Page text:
sometimes i watch the surfers and the waves are well over their head.. i ask, how big is that wave, they say 4 feet.. bc the face is twice the size of the wave..

maybe i'm wrong.. but that's the way i understand waves..

ok.. I may have misunderstood what you want to know but you are kind of upset because you took a friend out in your extra kayak and you both had a dangerous experience because he didn't have the recovery skills to get back in the kayak after it capsized in rough conditions?

this is a great thread because it reinforces rescue and recovery skills before encountering rough conditions.

i learned a few things..

but instead of thinking how to tow in someone, your frineds need to learn the basics first..

i went to the beach on a calm day and practicing rolling just past the breakers.. i should have also practiced more reentry as well even though im confident with both skills..

what you call coconuts i call bananas ;)

your post here is helping everyone

i may have misunderstood though, bc sometimes we don't have time to explain each and every aspect..

Forget the wave size
as an experienced paddler this was your fault and your responsibility. Not only are you lacking in boat rescue skills but you abviously are lacking in verbal rescue skills as well. Hopefully you learned something and luckily things didn’t get worse.

Now do your homework and learn about tow ropes. I paddle rivers and never paddle without one and I’m good at both rescues.

Don’t comment on this post. Just take the advice.

Paddlin’ on


check this out
this information is from http://www.stormsurf.com/page2/tutorials/wavebasics.shtml

“What common units of measure are applied to open ocean waves? There are two attributes used to measure open ocean waves: Height and Period. Wave height is the distance from a wave’s trough to its crest (i.e. amplitude). The crest is the top of an unbroken wave, the trough is at the bottom of the front of the wave. Wave period is the amount of time (in seconds) it takes from the moment one wave crest passes a fixed point until a second wave crest passes that same point. Typically one will hear waves described like, " It’s 5 ft @ 13 seconds”. What this means is that the average height of the largest 33% of the waves are 5 ft and that the average period (time between wave crests) of the most prevalent swell is 13 seconds. But waves measurements come in two flavors: Significant Seas and Swell. In general, if you have a choice between obtaining Significant Sea or Swell data, use Swell data. Significant Seas don’t exist in the real world from a surfing perspective. “Seas” are the combined sum of the heights of all waves present at the reporting station. Think of it as the average wave size. For example, it there is a 5 ft swell coming from the north, and a 3 ft swell coming from the south, it would be reported as a 6 ft sea. (‘Seas’ are actually the square root of the sum of the squares of all wave energy present). Add in a bunch of open-ocean chop and it really starts to skew the results. Surfers don’t typically ride two separate waves coming from two different directions simultaneously. So the seas measurement is actually overstates actual wave size.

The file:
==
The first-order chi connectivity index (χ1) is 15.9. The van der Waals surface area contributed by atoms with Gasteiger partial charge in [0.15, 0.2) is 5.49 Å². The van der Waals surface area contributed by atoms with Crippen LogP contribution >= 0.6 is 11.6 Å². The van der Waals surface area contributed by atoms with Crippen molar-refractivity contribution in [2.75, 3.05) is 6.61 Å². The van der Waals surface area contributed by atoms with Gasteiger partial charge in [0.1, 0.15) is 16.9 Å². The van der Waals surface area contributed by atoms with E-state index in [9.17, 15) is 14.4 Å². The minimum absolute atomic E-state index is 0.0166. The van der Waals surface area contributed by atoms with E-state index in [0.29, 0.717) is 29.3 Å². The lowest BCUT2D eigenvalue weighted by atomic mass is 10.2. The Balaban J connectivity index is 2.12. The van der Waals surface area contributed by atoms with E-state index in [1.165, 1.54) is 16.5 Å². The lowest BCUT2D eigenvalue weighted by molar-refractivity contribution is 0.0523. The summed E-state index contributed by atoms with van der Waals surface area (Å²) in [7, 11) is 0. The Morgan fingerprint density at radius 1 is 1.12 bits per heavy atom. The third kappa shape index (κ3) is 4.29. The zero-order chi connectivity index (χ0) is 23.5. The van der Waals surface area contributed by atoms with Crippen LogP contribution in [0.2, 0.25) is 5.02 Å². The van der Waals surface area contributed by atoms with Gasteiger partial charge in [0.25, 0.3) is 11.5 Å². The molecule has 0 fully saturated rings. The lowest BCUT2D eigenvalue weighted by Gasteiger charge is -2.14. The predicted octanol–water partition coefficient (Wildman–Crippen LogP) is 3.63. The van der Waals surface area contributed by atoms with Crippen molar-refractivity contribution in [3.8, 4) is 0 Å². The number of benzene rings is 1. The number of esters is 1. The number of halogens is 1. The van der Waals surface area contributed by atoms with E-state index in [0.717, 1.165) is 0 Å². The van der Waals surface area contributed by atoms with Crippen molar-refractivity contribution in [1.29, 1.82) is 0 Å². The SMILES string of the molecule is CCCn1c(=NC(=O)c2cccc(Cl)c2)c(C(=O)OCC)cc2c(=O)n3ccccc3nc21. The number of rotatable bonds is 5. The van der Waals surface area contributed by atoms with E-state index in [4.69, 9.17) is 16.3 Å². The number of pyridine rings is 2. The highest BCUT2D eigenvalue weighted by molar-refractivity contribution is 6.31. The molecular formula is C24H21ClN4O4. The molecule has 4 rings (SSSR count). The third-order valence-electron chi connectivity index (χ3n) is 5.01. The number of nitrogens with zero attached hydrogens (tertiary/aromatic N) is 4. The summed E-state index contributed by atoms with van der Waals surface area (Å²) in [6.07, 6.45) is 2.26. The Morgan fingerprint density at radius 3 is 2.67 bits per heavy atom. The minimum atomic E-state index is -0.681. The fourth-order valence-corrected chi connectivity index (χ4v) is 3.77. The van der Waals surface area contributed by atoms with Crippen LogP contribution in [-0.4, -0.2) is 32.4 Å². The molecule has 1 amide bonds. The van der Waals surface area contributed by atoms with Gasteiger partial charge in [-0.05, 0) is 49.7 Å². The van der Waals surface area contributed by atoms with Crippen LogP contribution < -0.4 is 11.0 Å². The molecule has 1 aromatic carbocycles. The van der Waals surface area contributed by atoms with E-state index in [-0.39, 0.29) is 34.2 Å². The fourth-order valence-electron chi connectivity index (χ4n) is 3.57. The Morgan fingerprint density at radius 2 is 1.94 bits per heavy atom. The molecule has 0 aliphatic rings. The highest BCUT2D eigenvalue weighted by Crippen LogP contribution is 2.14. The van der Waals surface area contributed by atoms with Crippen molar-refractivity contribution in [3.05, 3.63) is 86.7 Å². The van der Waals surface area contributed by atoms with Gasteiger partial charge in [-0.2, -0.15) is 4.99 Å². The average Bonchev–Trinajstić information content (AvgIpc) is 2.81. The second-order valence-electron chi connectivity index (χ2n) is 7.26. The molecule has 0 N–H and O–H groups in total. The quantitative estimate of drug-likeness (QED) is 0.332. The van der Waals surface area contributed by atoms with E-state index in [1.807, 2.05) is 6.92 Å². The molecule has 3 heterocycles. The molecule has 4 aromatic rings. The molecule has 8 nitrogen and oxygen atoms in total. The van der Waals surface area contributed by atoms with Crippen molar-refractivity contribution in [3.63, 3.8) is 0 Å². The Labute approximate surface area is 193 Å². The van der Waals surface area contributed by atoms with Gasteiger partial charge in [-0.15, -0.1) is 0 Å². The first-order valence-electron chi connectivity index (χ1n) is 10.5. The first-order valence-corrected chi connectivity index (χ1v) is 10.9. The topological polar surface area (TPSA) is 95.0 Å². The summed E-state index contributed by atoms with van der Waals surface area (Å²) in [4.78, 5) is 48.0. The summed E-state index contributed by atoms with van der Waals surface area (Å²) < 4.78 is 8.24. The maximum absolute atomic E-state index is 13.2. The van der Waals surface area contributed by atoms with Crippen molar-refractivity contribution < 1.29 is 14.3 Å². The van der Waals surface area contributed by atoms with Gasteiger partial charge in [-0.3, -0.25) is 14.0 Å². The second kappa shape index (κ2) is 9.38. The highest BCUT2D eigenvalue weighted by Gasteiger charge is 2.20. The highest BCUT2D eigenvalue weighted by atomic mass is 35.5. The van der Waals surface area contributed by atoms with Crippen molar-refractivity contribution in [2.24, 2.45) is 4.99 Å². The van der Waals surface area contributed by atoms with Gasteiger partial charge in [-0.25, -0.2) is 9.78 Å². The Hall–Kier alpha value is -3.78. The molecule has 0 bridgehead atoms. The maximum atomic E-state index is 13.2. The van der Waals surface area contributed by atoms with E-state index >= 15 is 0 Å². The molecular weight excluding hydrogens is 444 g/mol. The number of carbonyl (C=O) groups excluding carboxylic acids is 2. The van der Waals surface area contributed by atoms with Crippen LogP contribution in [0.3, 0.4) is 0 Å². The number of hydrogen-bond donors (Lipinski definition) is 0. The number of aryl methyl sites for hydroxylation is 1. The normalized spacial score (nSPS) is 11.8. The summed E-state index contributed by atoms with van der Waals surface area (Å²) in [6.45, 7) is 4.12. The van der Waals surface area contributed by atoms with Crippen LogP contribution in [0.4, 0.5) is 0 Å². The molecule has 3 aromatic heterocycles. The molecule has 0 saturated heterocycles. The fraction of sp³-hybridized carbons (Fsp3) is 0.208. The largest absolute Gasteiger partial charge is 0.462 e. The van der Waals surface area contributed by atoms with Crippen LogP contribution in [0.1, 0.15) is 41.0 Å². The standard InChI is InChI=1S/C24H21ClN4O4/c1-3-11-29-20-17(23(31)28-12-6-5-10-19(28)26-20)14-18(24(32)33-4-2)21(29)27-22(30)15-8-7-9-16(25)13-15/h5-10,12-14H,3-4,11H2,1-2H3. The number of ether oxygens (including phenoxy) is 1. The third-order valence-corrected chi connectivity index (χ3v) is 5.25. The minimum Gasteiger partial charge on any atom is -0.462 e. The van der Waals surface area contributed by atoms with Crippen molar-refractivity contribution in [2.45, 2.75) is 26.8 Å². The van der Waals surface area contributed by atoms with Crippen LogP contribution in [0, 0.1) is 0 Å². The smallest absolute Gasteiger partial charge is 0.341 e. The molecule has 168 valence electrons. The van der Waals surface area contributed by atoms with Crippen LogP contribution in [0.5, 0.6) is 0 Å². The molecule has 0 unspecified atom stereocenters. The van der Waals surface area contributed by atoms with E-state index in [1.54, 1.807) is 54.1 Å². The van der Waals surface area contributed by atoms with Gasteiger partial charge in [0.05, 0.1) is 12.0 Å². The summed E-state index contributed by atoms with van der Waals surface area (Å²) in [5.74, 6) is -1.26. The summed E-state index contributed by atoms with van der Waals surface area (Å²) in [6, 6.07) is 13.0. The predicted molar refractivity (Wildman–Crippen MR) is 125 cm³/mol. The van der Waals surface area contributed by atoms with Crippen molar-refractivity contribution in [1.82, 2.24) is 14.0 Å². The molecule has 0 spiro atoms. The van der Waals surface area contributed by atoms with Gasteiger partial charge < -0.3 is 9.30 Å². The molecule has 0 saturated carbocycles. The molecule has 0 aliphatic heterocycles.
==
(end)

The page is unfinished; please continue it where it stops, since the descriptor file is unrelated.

But if you’re in a boat at sea, significant sea heights are very important. They help set an expectation concerning the size of waves you might encounter. If you’re in or near a major fetch area (a storm), waves of different heights and period momentarily combine as they pass through each other to form larger waves. It makes no difference whether it’s chop or swell. On average, about 15% of waves will equal or exceed the significant wave height. The highest 10% of waves could be 25-30% higher than the significant wave height. And on occasion (about one per hour) one can expect to see a wave nearly twice the significant wave height. And then there are rogue waves, those that exceed twice the significant wave height. For example, in 1933 the USS Ramapo reported encountering a record 112 ft wave. On September 6th 1995, the ship Teal Arrow was in the center of Hurricane Luis where central pressure was measured at 942 mbs. The ship reported sustained winds of 64 kts and later at 99 kts. Gust were 125 kts and wave heights to 50 ft were reported. But on September 11th, during the same hurricane, the Queen Elizabeth 2 (QE2) hit a 95 ft wave 200 nmiles south of eastern Newfoundland and 120 nmiles southeast of Luis’s center. In these cases the large waves were probably the result of 2 large waves traveling at about the same speed/period momentarily combining to form one giant wave. In 1995, the QE2 was reporting significant seas of 46 ft and winds were sustained at 80 kts with gusts over 100 kts. A nearby Canadian buoy reported peak waves of 98 ft at about the same time. Clearly they were in the middle of a storm. Statistically, one would have expected the QE2 to encounter about 1 wave twice the significant sea height once per hour (46 ft x 2 = 92 ft). It is theorized that such waves don’t last for more than a minute or so, as slight differences in speed cause them to separate. And once seas escape their source, and start to travel long distances, these raw wind waves start getting groomed into swells, and their highly variable character fades. On average, most boaters encounter waves that are only about 65% the height of the reported significant sea, since most avoid storms for obvious reasons.